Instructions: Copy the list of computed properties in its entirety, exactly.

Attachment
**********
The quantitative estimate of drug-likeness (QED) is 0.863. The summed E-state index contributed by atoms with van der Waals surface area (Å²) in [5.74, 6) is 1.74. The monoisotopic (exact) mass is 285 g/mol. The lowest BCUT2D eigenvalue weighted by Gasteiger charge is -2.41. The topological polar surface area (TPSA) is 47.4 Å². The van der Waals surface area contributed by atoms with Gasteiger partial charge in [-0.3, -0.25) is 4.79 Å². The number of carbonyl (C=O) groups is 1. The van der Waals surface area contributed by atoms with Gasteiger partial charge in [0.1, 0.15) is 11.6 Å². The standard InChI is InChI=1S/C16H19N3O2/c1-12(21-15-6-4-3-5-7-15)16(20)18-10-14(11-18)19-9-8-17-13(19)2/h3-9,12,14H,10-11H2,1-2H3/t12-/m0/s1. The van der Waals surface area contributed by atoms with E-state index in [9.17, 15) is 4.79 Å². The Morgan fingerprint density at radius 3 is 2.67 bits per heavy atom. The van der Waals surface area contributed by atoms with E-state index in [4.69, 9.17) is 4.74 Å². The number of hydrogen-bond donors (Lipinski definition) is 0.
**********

The quantitative estimate of drug-likeness (QED) is 0.863. The summed E-state index contributed by atoms with van der Waals surface area (Å²) in [5.74, 6) is 1.74. The monoisotopic (exact) mass is 285 g/mol. The lowest BCUT2D eigenvalue weighted by Gasteiger charge is -2.41. The topological polar surface area (TPSA) is 47.4 Å². The van der Waals surface area contributed by atoms with Gasteiger partial charge in [-0.3, -0.25) is 4.79 Å². The number of carbonyl (C=O) groups is 1. The van der Waals surface area contributed by atoms with Gasteiger partial charge in [0.1, 0.15) is 11.6 Å². The standard InChI is InChI=1S/C16H19N3O2/c1-12(21-15-6-4-3-5-7-15)16(20)18-10-14(11-18)19-9-8-17-13(19)2/h3-9,12,14H,10-11H2,1-2H3/t12-/m0/s1. The van der Waals surface area contributed by atoms with E-state index in [9.17, 15) is 4.79 Å². The Morgan fingerprint density at radius 3 is 2.67 bits per heavy atom. The van der Waals surface area contributed by atoms with E-state index in [4.69, 9.17) is 4.74 Å². The number of hydrogen-bond donors (Lipinski definition) is 0.